Barrier technology - Migration of other components

4 important questions on Barrier technology - Migration of other components

Which components tend to migrate unwanted?

Components with the same degree of hydro/lipophilicity will tend to migrate to each other, especially if they are originally present in an environment that does not match closely with their lipophilicity. It is the difference in component activity that provides the driving force for migration.

How can unwanted migration be minimised?

  • Minimise the driving force, e.g. By not using a lipid-based barrier in a product that contains relatively high amount of fats or oil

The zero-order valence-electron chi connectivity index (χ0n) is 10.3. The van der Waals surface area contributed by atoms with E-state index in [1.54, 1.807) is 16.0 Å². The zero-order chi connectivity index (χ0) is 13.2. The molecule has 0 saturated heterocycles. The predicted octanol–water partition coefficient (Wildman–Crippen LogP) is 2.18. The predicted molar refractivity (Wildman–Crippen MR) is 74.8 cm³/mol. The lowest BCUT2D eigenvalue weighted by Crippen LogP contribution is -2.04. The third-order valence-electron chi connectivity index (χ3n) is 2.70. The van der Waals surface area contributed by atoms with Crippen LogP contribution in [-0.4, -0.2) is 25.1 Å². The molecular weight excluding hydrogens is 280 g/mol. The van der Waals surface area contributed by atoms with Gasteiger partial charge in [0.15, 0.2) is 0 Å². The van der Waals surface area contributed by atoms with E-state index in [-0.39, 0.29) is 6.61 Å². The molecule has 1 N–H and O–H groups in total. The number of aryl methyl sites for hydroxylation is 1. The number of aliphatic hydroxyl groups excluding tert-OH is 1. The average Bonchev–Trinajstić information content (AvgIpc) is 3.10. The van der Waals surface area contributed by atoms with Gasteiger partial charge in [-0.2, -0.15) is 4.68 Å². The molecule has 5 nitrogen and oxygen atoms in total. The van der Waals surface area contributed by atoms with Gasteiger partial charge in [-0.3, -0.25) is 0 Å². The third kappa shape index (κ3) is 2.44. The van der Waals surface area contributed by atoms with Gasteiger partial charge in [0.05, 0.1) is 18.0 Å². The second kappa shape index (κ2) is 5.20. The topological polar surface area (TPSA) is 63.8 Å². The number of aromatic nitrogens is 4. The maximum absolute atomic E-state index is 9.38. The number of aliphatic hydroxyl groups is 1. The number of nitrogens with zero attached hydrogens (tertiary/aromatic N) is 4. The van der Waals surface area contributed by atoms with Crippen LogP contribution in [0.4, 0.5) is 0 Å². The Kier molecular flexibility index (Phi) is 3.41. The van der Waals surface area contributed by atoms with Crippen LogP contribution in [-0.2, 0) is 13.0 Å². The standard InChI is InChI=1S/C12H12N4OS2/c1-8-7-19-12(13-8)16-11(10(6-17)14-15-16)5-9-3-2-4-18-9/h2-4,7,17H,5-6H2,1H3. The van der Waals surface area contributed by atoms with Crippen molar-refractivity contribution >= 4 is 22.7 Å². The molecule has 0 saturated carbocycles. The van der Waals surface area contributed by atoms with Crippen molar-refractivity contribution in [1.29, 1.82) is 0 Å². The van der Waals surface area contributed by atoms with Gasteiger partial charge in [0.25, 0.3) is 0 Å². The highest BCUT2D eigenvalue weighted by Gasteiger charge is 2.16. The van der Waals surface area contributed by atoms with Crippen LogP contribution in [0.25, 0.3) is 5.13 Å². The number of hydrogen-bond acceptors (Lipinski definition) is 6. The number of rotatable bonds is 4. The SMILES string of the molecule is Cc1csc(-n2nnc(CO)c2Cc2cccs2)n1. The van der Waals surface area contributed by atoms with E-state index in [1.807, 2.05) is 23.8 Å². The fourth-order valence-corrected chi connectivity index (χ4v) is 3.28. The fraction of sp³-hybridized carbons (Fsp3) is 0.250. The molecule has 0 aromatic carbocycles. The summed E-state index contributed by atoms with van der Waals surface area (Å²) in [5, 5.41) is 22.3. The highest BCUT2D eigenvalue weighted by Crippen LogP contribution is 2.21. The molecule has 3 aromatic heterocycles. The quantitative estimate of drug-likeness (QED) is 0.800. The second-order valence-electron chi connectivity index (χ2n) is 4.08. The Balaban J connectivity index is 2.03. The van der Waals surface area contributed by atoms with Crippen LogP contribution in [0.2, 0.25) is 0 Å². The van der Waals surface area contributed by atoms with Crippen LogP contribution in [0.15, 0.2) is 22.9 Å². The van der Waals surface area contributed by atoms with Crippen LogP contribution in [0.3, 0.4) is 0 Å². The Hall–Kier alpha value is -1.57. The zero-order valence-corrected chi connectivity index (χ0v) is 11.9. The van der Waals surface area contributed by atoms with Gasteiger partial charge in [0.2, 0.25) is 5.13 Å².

• Minimise the diffusivity. This can be achieved by for example using a bilayer film, where a secondary, hydrophilic coating provides an additional barrier for lipophilic product components

Why should antioxidants be incorporated at the surface?

Oxidation processes often start at the product surface, through light activation, and/or through the availability of oxygen.
  • It makes sense to create a reservoir of antioxidants at the surface, which releases the antioxidants slowly to the product.
  • Ultraviolet quencher or chelating agents (e.g. EDTA) that reduce the risks of oxidation of components in the product
  • Enzymes such as catalase may be incorporated that remove strongly oxidising components, such as peroxides.

Why should you add antimicrobial agents in the film?

To prolong shelf life, to increase food safety.

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